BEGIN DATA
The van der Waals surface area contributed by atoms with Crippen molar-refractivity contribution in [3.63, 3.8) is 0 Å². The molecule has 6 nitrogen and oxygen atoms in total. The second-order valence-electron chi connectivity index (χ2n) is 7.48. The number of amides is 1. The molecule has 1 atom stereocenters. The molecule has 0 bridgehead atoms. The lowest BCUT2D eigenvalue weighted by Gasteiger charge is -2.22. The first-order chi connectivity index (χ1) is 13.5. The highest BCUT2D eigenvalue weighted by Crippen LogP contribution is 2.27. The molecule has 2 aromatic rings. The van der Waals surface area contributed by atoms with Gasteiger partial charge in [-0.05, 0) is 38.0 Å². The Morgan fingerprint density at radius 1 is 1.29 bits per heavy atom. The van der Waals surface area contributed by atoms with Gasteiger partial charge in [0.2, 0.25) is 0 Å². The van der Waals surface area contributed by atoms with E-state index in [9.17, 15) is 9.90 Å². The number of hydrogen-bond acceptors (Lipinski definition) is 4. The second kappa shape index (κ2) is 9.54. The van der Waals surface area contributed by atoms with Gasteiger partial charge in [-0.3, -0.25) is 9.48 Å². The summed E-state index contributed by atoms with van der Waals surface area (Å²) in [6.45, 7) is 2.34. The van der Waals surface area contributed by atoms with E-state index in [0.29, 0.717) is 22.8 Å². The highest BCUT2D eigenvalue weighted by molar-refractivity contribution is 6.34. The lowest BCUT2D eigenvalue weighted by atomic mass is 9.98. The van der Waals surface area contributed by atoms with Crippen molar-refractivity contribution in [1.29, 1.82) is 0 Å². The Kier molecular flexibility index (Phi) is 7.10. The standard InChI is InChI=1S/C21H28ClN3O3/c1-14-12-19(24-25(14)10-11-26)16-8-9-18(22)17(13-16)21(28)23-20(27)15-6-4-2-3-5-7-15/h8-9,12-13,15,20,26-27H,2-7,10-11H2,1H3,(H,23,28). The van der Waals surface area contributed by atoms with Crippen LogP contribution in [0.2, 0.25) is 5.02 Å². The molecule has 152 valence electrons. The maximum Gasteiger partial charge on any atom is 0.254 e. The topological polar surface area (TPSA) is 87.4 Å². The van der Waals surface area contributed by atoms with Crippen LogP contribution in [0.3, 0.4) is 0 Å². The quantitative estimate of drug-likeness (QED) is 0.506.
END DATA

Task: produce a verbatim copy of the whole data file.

The van der Waals surface area contributed by atoms with Crippen molar-refractivity contribution in [3.63, 3.8) is 0 Å². The molecule has 6 nitrogen and oxygen atoms in total. The second-order valence-electron chi connectivity index (χ2n) is 7.48. The number of amides is 1. The molecule has 1 atom stereocenters. The molecule has 0 bridgehead atoms. The lowest BCUT2D eigenvalue weighted by Gasteiger charge is -2.22. The first-order chi connectivity index (χ1) is 13.5. The highest BCUT2D eigenvalue weighted by Crippen LogP contribution is 2.27. The molecule has 2 aromatic rings. The van der Waals surface area contributed by atoms with Gasteiger partial charge in [-0.05, 0) is 38.0 Å². The Morgan fingerprint density at radius 1 is 1.29 bits per heavy atom. The van der Waals surface area contributed by atoms with Gasteiger partial charge in [0.2, 0.25) is 0 Å². The van der Waals surface area contributed by atoms with E-state index in [9.17, 15) is 9.90 Å². The number of hydrogen-bond acceptors (Lipinski definition) is 4. The second kappa shape index (κ2) is 9.54. The van der Waals surface area contributed by atoms with Gasteiger partial charge in [-0.3, -0.25) is 9.48 Å². The summed E-state index contributed by atoms with van der Waals surface area (Å²) in [6.45, 7) is 2.34. The van der Waals surface area contributed by atoms with E-state index in [0.29, 0.717) is 22.8 Å². The highest BCUT2D eigenvalue weighted by molar-refractivity contribution is 6.34. The lowest BCUT2D eigenvalue weighted by atomic mass is 9.98. The van der Waals surface area contributed by atoms with Crippen molar-refractivity contribution in [1.29, 1.82) is 0 Å². The Kier molecular flexibility index (Phi) is 7.10. The standard InChI is InChI=1S/C21H28ClN3O3/c1-14-12-19(24-25(14)10-11-26)16-8-9-18(22)17(13-16)21(28)23-20(27)15-6-4-2-3-5-7-15/h8-9,12-13,15,20,26-27H,2-7,10-11H2,1H3,(H,23,28). The van der Waals surface area contributed by atoms with Crippen LogP contribution in [0.2, 0.25) is 5.02 Å². The molecule has 152 valence electrons. The maximum Gasteiger partial charge on any atom is 0.254 e. The topological polar surface area (TPSA) is 87.4 Å². The van der Waals surface area contributed by atoms with Crippen LogP contribution in [0.3, 0.4) is 0 Å². The quantitative estimate of drug-likeness (QED) is 0.506.